Becoming a contrarian shopper sounds like a strange idea. Why would you voluntarily pay more for something than you have to? It doesn’t make economic or financial sense.
But when you investigate the issue further, you find that there are lots of people out there who fit into this category. These individuals love nothing more than splurging on goods that they could find at the dollar store. It’s quite odd.
However, there are actually several good reasons for being a contrarian of the retail variety. The first is that paying more often saves you money in the long-run. You could spend $20 every year on new sneakers because the old ones wear out, or you could grab your dream kicks and have them last you a lifetime. The upfront price of Air Jordans is more, but the quality is far higher.
The second reason is ethical. Paying more for some goods is worth it because of the severe market pressures producers face. Handing over extra money helps to make workers’ lives more pleasant.
Lastly, spending more occasionally helps to protect the environment. Green goods are often a little more expensive than their conventional counterparts. But when you buy them, you can’t help but feel you’re “paying it forward.”
Contrarian shoppers, therefore, are those who pay more to get the best. They’re concerned about more than the product itself, but also the wider ecosystem that generated it.
So when is it worth spending a little more to save money in the long-term and help the planet? Let’s take a look.
Cheap soaps have attractive sticker prices, but they’re often terrible at cutting through grease. That’s because manufacturers don’t carefully calibrate the formulation or spend any time on R&D developing compounds that get the job done better. Buying more expensive brands implies a larger upfront cost, but it pays dividends over the long-term.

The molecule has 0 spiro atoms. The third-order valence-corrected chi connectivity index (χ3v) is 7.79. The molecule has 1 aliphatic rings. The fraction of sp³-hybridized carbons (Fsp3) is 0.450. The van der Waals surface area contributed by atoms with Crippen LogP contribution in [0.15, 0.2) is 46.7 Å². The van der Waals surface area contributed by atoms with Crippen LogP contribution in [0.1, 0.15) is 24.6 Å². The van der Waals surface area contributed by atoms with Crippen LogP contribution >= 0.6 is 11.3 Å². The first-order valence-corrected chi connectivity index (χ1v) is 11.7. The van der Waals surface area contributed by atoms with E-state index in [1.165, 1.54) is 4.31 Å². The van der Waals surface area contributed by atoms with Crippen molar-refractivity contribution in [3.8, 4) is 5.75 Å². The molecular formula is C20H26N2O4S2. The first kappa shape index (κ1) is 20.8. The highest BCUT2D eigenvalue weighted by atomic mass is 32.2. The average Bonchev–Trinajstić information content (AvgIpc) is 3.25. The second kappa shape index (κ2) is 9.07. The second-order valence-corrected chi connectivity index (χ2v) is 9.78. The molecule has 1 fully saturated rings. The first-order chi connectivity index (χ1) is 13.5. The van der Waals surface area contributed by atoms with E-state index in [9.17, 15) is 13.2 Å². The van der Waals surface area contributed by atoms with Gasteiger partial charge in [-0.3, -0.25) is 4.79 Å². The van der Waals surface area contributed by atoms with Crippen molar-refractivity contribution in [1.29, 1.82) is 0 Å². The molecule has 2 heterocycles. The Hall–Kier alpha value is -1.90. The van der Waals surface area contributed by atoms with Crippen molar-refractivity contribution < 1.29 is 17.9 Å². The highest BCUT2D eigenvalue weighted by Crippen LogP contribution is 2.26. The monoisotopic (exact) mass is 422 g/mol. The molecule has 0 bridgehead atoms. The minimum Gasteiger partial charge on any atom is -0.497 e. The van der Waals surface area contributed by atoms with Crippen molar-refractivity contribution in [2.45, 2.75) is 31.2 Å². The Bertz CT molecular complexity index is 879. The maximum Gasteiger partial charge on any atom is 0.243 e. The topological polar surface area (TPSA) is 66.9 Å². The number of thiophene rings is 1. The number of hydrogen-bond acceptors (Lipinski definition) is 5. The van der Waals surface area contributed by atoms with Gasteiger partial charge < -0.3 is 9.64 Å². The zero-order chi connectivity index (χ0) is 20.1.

Cheap coffee is dreadful and hardly worth buying in the first place. It just doesn’t taste right, and you don’t get that fresh aroma you get when you have the proper beans in your possession.
Paying a little extra means that you get a significantly better experience.
Paying a little more for food is good for several reasons. For starters, it ensures that you’re getting something that is beneficial for your health. Cheap food is often highly processed and contains mountains of salt, fat, and oil. Healthier food is more costly, but it also improves your overall wellbeing, making you more productive and happier.
There’s a reason that there’s a big difference in price between nonstop flights and those with stopovers – they’re much more convenient. Nothing is more annoying than having to stay at an airport to wait for a connecting flight to take you to your destination. It wears you out, and it often takes many hours.
You spend around a third of your life in contact with your bedsheets. For that reason, it’s worth spending good money on them. The higher the thread count, the longer they will last, and the most comfortable they will be.